October 1, 2009
Anuga: The world's largest food trade fair held in Cologne every two years in October (photo: LZ-Archiv)
Should there be anyone on the planet who still doesn't know: In the strictest of confidence, Anuga, the world's largest food trade fair, will be held this October in Cologne. Our newspaper will, of course, have its own stand there. So you want to enter Europe's largest market with a population of over 80 million people? Did you know that these prosperous consumers spend one fifth of their disposable income on food, drink and tobacco €200bn? And are you aware that nearly seven out of every ten euros paid by these customers at the tills is spent with Germany's Top 5 grocers (Edeka, Metro, Rewe, Schwarz Group & Aldi)? Perhaps a suitable time to give some tips & tricks on how foreign food & drink exporters can get listed by German retailers...
September 17, 2009
Vincenzo Tassinari: "Italian retailing faces a tough selection process where only the strong will survive" (photo: Coop Italia)
Dr. Vincenzo Tassinari (60) hardly seems to have changed since he last talked with our newspaper at Coop Italia head office in Bologna in 1990. "I am a little greyer though." Like most Italians, the CEO beamed when asked after his children, and life's knocks didn't seem to have dented his friendly manner. Admittedly, it is easier to be happy when you can act from a position of strength. Whereas the co-operative movement all but self-destructed in Germany with the demise of the Coop in 1989, the Italian consumer co-operative has nearly seven million members. Despite the tough recession in Italy, Coop Italia, with annual sales last year of €12.6bn, has a leading market share (nearly 18 per cent) of the Italian grocery market. At the end of the day, there are worse things for a retailer than to be deeply rooted in your national soil as well as in the hearts and minds of local shoppers.
September 16, 2009
International banner: The Aldi logo is heading east despite post-communist bureaucracy (photo: Georg Lukas)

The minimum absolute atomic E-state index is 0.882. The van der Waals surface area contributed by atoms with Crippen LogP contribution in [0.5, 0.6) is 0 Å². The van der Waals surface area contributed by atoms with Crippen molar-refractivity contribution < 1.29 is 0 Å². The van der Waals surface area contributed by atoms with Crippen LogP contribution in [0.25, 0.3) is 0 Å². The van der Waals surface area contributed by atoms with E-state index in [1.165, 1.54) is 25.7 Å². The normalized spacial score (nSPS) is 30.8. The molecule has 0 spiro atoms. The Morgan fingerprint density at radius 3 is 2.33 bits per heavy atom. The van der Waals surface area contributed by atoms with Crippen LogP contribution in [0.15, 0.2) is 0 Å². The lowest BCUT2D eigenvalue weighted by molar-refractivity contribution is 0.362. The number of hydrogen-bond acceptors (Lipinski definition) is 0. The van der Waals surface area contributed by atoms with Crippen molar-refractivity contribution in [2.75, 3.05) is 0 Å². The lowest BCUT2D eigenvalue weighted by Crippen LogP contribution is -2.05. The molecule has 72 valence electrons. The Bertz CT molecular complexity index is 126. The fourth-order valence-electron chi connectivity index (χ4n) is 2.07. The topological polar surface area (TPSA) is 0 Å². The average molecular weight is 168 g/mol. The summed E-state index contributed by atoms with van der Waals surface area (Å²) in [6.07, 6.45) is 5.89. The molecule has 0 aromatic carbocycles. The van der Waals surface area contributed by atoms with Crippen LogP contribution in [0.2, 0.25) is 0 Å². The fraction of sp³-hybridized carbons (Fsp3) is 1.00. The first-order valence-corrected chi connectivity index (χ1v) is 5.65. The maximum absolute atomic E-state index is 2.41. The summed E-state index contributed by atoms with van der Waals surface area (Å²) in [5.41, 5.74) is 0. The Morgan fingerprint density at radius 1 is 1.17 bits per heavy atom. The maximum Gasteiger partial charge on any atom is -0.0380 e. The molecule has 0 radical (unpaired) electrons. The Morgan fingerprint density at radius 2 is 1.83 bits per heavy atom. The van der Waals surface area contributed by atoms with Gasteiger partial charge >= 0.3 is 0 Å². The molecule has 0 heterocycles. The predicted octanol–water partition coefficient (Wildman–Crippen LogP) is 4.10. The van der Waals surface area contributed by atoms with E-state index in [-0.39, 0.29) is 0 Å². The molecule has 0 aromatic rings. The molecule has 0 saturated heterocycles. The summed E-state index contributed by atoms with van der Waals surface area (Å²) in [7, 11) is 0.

Aldi North's expansion in neighbouring Poland is lagging far behind initial plans. A good year after entry, the German discount giant has only managed to open around 30 stores. "They are on no one's radar at the moment," says one local retail manager. The main problem seems to be the purchase of sufficiently large sites in the required quality. As rivals power away, can they catch up? According to information available to our newspaper, Aldi has only secured around 120 sites to date. Difficulties with local bureaucracy exacerbate the situation. "They demand an authorization for everything," was one anonymous criticism heard recently in Aldi circles. Authorisations are not only required for the sale of spirits but also cover many other product groups. Despite these problems and the disappointing progress to date, Aldi North sees no reason to withdraw from Poland and firmly believes that it is never too late to enter a market.
August 27, 2009
Doreen and Tony Lofthouse: "We love our business" (photo: Fisherman's Friend)
In a plastic age dominated by large numbers, interchangeable products and a general lack of authenticity, personally rewarding experiences are rare in business journalism. However, you will not be short-changed when you meet owners as genuine as Tony & Doreen Lofthouse, Joint-MD viz. Chairman at Lofthouse of Fleetwood Ltd. If this name doesn't immediately strike a chord with you, think the world-famous and tongue-numbing 'Fisherman's Friend' lozenges. Corporate headquarters are situated on the outskirts of the quaint fishing town of Fleetwood on the Irish sea coast, just north of Blackpool, with a commanding view over Morecombe Bay. Among the peculiarities of this windy seaside resort are a double-decker tram, a lighthouse and seagulls that never seem to sleep – a quirky, but fitting back-drop for one of the food industry's international success stories.
August 20, 2009
Costly outing: Walmart's trip to Germany cost shareholders billions (photo: Thomas Fedra)
For years, marketers have been trying to convince journalists that 'retro' is the latest consumer fad. Still a recent cluster of comments on the website of our German online news service, LZnet, did surprise. A number of readers reminisced about the good-old days when US retail behemoth Walmart, or Wal-Mart as it then was, strove to thrive on German soil. In fact, Walmart's incongruous, and ultimately very costly, guest appearance in 'Old Europe' from 1997 to 2006 really does seem to have created a crowd of followers – at least in retrospect. In the interests of free speech, this blog is happy to translate this fan mail below for our international readers. But may one dare to remind the romantics of what the Wal-Mart Germany fiasco was really like?